Most people probably don't -- up until now, it hasn't been very easy to get this information. But to help people find out about the condition of their local waterways, in honor of the 40th anniversary of the Clean Water Act, yesterday the Environmental Protection Agency (EPA) launched a supercool new app for your computer or mobile device that allows you to learn about the quality of the waters near you.
The site is simple: Whether on a computer, laptop, notepad, or smartphone, go to http://watersgeo.epa.gov/mywaterway/ and type in your zip code. Up will pop all the local bodies of water in your area, with detailed info about how polluted or clean they are, and a list of pollutants or causes.” From: http://earthjustice.org/blog/2012-october/how-clean-are-your-local-waterways
On This Day:
Joseph Glidden applies for a patent on his barbed wire design, Oct 27, 1873:
“On this day in 1873, a De Kalb, Illinois, farmer named Joseph Glidden submits an application to the U.S. Patent Office for his clever new design for a fencing wire with sharp barbs, an invention that will forever change the face of the American West.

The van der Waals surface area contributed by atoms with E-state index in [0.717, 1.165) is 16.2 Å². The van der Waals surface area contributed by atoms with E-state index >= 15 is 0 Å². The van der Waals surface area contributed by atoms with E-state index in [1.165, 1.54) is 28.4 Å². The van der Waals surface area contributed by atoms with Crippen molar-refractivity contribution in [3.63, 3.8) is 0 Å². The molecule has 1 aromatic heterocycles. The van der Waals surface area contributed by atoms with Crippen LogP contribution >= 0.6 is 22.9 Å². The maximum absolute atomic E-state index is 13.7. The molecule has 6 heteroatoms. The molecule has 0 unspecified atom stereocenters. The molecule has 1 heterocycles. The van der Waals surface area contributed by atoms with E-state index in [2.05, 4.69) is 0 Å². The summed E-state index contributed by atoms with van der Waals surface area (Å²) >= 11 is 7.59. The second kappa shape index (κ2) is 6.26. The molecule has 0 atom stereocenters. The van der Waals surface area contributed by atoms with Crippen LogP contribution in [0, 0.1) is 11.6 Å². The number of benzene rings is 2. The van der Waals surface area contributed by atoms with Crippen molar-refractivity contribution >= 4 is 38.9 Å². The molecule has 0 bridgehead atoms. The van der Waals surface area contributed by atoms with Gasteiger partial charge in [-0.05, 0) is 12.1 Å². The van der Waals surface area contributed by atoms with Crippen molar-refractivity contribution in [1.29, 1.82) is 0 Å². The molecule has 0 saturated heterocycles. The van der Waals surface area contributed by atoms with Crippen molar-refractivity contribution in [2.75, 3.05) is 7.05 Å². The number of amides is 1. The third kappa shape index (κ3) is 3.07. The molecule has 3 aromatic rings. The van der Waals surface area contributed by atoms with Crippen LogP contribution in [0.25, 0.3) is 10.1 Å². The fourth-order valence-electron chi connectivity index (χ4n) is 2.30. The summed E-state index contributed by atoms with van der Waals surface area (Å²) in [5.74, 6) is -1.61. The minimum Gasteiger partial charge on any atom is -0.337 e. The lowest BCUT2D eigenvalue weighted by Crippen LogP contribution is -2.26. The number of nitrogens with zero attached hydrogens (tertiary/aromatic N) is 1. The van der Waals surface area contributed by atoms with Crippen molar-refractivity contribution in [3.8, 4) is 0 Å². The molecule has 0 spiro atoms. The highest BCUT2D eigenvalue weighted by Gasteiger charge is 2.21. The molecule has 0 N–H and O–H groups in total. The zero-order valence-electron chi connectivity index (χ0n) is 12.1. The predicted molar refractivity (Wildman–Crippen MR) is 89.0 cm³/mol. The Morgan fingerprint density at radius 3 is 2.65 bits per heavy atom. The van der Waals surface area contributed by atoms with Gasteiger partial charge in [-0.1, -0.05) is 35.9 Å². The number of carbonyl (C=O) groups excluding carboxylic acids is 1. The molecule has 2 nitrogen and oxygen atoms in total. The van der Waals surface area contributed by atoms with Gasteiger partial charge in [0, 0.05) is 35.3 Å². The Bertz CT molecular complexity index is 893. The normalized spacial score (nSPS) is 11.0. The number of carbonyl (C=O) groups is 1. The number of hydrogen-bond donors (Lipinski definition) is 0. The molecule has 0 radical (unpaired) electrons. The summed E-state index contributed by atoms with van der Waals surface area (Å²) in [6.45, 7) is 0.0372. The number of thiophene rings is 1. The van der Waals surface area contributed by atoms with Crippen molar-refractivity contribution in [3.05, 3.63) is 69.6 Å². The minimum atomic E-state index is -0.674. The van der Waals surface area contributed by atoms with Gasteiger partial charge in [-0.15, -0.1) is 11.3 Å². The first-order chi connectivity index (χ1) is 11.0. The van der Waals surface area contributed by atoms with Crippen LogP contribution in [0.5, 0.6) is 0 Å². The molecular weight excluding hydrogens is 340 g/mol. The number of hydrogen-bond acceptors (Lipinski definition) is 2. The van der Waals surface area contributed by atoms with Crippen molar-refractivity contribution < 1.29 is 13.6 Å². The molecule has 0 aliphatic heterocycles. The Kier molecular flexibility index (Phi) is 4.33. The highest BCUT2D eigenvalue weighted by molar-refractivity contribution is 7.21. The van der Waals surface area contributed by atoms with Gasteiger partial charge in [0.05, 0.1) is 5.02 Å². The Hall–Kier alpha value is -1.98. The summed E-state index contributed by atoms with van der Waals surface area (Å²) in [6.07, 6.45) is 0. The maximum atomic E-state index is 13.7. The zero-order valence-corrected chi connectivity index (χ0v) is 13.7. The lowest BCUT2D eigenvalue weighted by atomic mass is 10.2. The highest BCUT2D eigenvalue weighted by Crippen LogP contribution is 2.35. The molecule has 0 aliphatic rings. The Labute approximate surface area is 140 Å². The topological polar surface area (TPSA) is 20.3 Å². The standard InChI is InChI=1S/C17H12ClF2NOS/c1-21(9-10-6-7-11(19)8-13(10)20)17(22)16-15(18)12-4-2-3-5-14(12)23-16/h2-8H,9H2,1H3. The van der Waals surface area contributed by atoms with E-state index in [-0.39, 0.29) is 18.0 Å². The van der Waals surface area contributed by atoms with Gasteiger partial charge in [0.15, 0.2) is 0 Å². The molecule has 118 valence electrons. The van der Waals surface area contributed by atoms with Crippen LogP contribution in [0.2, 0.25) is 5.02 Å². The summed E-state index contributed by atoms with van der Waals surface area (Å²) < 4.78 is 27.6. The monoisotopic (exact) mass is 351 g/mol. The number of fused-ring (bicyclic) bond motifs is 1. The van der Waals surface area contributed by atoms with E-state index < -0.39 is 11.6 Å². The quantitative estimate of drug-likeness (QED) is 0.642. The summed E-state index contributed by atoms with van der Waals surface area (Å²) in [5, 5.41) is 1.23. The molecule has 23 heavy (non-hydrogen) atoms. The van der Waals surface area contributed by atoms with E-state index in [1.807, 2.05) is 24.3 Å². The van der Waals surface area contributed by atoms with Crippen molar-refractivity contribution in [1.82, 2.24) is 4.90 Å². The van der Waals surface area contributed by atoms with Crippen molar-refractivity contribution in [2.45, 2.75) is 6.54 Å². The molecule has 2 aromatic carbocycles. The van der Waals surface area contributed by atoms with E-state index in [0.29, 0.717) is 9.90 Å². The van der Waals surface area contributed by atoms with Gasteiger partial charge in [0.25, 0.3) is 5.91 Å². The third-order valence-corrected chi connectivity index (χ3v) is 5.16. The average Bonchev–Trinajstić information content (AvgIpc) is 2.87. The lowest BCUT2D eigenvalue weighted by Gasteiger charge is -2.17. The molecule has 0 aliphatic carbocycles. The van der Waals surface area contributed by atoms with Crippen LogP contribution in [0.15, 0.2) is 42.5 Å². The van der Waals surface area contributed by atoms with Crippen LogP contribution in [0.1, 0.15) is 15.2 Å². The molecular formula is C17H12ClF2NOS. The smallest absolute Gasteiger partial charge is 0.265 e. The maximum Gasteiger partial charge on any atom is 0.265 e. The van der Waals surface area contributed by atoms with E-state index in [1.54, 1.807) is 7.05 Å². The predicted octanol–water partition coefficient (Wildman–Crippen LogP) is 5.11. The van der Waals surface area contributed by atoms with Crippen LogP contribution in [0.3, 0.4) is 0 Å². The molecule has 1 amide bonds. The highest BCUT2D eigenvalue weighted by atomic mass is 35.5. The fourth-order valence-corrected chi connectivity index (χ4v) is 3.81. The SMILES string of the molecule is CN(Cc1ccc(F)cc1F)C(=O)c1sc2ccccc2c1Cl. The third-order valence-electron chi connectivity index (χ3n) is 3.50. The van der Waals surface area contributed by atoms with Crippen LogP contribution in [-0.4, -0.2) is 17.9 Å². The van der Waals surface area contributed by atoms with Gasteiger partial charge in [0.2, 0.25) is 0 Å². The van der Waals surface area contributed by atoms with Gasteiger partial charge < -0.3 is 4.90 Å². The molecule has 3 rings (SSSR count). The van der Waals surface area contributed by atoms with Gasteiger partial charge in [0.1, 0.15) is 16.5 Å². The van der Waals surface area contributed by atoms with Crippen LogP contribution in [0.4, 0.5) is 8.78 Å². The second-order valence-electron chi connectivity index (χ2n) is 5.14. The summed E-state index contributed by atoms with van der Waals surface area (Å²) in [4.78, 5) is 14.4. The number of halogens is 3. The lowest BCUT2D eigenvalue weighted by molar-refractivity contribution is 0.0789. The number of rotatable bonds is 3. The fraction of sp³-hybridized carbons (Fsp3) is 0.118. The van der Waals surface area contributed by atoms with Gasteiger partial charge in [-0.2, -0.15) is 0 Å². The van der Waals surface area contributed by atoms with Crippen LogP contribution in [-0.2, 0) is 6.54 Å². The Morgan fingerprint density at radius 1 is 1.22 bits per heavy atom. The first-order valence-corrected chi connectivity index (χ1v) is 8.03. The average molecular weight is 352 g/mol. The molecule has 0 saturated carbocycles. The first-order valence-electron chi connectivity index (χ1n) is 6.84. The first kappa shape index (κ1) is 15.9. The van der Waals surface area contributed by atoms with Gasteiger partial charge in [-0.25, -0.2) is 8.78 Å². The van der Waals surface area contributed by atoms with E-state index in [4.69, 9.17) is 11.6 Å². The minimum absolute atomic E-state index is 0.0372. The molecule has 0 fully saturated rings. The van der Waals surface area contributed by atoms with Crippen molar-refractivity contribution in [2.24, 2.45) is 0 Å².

Glidden's was by no means the first barbed wire; he only came up with his design after seeing an exhibit of Henry Rose's single-stranded barbed wire at the De Kalb county fair. But Glidden's design significantly improved on Rose's by using two strands of wire twisted together to hold the barbed spur wires firmly in place. Glidden's wire also soon proved to be well suited to mass production techniques, and by 1880 more than 80 million pounds of inexpensive Glidden-style barbed wire was sold, making it the most popular wire in the nation. Prairie and plains farmers quickly discovered that Glidden's wire was the cheapest, strongest, and most durable way to fence their property. As one fan wrote, "it takes no room, exhausts no soil, shades no vegetation, is proof against high winds, makes no snowdrifts, and is both durable and cheap."
The effect of this simple invention on the life in the Great Plains was huge. Since the plains were largely treeless, a farmer who wanted to construct a fence had little choice but to buy expensive and bulky wooden rails shipped by train and wagon from distant forests. Without the alternative offered by cheap and portable barbed wire, few farmers would have attempted to homestead on the Great Plains, since they could not have afforded to protect their farms from grazing herds of cattle and sheep. Barbed wire also brought a speedy end to the era of the open-range cattle industry. Within the course of just a few years, many ranchers discovered that thousands of small homesteaders were fencing over the open range where their cattle had once freely roamed, and that the old technique of driving cattle over miles of unfenced land to railheads in Dodge City or Abilene was no longer possible.”